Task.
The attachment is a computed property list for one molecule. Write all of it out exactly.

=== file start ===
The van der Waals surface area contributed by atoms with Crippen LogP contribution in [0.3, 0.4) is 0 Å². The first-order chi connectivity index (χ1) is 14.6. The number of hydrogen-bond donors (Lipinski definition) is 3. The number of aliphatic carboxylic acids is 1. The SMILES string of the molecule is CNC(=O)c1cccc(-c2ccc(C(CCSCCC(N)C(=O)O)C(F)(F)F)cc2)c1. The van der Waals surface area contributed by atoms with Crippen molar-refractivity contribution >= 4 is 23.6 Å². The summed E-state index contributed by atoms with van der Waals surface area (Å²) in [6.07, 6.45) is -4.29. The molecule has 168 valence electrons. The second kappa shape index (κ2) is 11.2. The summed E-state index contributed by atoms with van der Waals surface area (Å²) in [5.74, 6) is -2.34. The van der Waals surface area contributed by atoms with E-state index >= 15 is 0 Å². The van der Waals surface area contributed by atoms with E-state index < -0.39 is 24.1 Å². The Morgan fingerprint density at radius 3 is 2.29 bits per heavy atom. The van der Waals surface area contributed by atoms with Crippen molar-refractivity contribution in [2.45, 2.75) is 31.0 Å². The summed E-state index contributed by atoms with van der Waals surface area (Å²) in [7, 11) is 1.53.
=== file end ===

The van der Waals surface area contributed by atoms with Crippen LogP contribution in [0.3, 0.4) is 0 Å². The first-order chi connectivity index (χ1) is 14.6. The number of hydrogen-bond donors (Lipinski definition) is 3. The number of aliphatic carboxylic acids is 1. The SMILES string of the molecule is CNC(=O)c1cccc(-c2ccc(C(CCSCCC(N)C(=O)O)C(F)(F)F)cc2)c1. The van der Waals surface area contributed by atoms with Crippen molar-refractivity contribution >= 4 is 23.6 Å². The summed E-state index contributed by atoms with van der Waals surface area (Å²) in [6.07, 6.45) is -4.29. The molecule has 168 valence electrons. The second kappa shape index (κ2) is 11.2. The summed E-state index contributed by atoms with van der Waals surface area (Å²) in [5.74, 6) is -2.34. The van der Waals surface area contributed by atoms with E-state index >= 15 is 0 Å². The van der Waals surface area contributed by atoms with E-state index < -0.39 is 24.1 Å². The Morgan fingerprint density at radius 3 is 2.29 bits per heavy atom. The van der Waals surface area contributed by atoms with Crippen molar-refractivity contribution in [2.45, 2.75) is 31.0 Å². The summed E-state index contributed by atoms with van der Waals surface area (Å²) in [7, 11) is 1.53.